Mason tuckered out (he's actually faking here)
Mason tuckered out
The kids' "pet"
The kids’ “pet”. Better than the ticks we brought home!
Two of our guys were promoted to corporal, so I had to sew on some "chevrons"
Two of our guys were promoted to corporal, so I had to sew on some “chevrons”
Foxy's highly official promotion ceremony, complete with beef jerky! :)
Foxy’s highly official promotion ceremony 🙂
Mason having fun
Mason having fun
Sunset the last night
Sunset the last night

 

-The Farming Daughter

What I Learned This Summer

Well, the official first day of fall is only 5 days away… I hope you all have had a great summer so far! I’ve been a pretty negligent blogger (nothing since Mother’s Day, yikes!). Instead of just giving you a list of what I’ve done in my absence, I decided to tell you about what I’ve learned through the experiences. So without further ado:

WHAT I LEARNED THIS SUMMER

Airports aren’t as scary as I first imagined.

View out the window

Aside from a flight when I was only 3 months old and a ride in our neighbor’s small 2 seater, I’ve never been on an airplane. Since plane tickets for our family would cost a small mint, the chances of me flying were almost nil. It was actually such a remote idea that I had “fly on a commercial airplane” on my bucket list! 🙂 Well, in May I finally got the chance. Emily invited me to accompany her on a visit to her great aunt and uncle who live in California!

To tell you the truth, I was a little apprehensive of navigating an airport “alone” as it was. Thankfully it wasn’t nearly as bad as I thought. I didn’t get detained at security for accidentally bringing nail clippers, my bags weren’t overweight, and we even managed to make our connecting flight. A bird’s eye view of the wind-turbines near Chicago was awesome, the Sierra Nevada Mountains were breathtaking and the center pivot irrigation systems were really neat!

While in California I learned:

To try new things.

Aunt Carole, Uncle Pooge, Emily, Me in San Francisco Bay
Aunt Carole, Uncle Pooge, Emily, Me in San Francisco Bay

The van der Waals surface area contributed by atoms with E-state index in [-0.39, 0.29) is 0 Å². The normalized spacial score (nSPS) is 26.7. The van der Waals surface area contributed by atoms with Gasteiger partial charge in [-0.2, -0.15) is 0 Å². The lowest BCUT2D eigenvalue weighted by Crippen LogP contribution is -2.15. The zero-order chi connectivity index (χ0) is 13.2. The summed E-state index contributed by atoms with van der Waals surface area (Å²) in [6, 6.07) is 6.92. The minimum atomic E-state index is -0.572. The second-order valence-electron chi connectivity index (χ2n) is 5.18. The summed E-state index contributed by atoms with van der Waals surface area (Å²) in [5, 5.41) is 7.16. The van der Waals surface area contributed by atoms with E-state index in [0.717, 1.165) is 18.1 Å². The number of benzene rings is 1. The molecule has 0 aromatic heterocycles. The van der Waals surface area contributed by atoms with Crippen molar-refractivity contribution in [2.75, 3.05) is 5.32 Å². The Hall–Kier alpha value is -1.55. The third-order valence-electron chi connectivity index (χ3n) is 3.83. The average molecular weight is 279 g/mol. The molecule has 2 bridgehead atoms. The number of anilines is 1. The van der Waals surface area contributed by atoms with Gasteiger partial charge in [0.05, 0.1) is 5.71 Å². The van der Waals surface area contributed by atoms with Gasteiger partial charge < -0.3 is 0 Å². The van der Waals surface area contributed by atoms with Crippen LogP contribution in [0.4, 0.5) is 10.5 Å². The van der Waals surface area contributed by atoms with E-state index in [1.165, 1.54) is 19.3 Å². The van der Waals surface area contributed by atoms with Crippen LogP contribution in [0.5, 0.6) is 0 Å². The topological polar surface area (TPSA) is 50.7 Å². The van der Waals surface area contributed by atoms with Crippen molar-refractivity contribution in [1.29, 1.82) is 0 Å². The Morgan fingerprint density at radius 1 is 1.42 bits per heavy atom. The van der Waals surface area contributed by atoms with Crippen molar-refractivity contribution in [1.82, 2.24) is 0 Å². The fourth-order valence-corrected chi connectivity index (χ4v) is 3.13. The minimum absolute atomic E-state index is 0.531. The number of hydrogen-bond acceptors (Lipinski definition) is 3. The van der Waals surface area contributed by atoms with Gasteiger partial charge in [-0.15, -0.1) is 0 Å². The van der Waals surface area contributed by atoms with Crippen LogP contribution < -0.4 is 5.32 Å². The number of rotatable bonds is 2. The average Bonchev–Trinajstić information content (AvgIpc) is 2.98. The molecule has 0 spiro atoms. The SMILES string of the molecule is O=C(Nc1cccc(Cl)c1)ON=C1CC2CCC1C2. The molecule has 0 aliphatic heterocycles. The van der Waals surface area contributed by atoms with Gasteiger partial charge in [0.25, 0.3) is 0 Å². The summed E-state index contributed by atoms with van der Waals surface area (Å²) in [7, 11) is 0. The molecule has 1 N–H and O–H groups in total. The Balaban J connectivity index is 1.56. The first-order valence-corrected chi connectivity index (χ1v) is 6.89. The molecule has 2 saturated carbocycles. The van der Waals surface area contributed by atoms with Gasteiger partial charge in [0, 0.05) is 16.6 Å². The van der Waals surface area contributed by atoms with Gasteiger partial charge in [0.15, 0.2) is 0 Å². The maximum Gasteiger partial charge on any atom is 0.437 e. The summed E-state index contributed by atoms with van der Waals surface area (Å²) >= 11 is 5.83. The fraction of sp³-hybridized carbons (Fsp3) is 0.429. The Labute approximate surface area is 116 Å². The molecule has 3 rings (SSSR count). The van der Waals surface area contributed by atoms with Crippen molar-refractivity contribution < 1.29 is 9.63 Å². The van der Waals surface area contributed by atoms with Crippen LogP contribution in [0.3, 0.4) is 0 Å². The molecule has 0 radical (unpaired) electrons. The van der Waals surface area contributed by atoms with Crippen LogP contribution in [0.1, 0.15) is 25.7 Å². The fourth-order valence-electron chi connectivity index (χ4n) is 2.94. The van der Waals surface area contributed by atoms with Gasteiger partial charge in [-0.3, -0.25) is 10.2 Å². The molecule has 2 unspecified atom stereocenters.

Emily’s Aunt Carole and Uncle Pooge were two of the sweetest people I’ve ever met. They took us everywhere from Muir Woods Giant Redwoods Forest to downtown San Francisco to ride a cable car!  Aunt Carole, especially, encouraged me to be adventurous and try new things, which I did attempt to do. I even ate rattlesnake! (Not that bad actually, kind of tastes like fish) You can see more about our trip on our blog From New York to Cali.

We spent a wonderful 2 weeks in California before coming home again. I had a few weeks respite, during which time we had two wonderful visits from relatives. At the end of June Addison and I had the opportunity to attend the 150th Anniversary Gettysburg Reenactment. During which I learned:

Don’t allow the weather or circumstances out of your control to prevent you from having a good time. 

Of course it was very hot and muggy, but we still had a wonderful time. And although we weren’t able to connect with Emily we did meet up with several other friends that we only get to see at reenactments. I also discovered that the inside of your tent stays drier if you tie the flaps closed, don’t ask me how I know!

One of the only pictures I have from Gettysburg. Our camp was right in the middle of the woods! (And yes, there's a plastic water bottle in the pic, it was before the event  officially started.)
One of the only pictures I have from Gettysburg. Our camp was right in the middle of the woods! (And yes, there’s a plastic water bottle in the pic, it was before the event officially started 🙂 )

In July Addie and I went on another trip together called Love Buffalo. Several hundred teens and adults from different denominational churches across the country teamed up for a week of service in inner-city Buffalo. It was such a great opportunity to

Put my faith in action

James 2:15-17 says that “If a brother or sister is without clothes and lacks daily food and one of you says to him, ‘Go in peace, keep warm, and eat well,’ but you don’t give them what the body needs , what good is it? In the same way faith, if it doesn’t have works, is dead by itself.”

Climbing ladders, scraping siding, and brushing on paint may seem like small enough tasks, but I believe that when done in the name of Jesus Christ He multiplies our poor offerings a hundred times over and uses them to bless people and show them His love.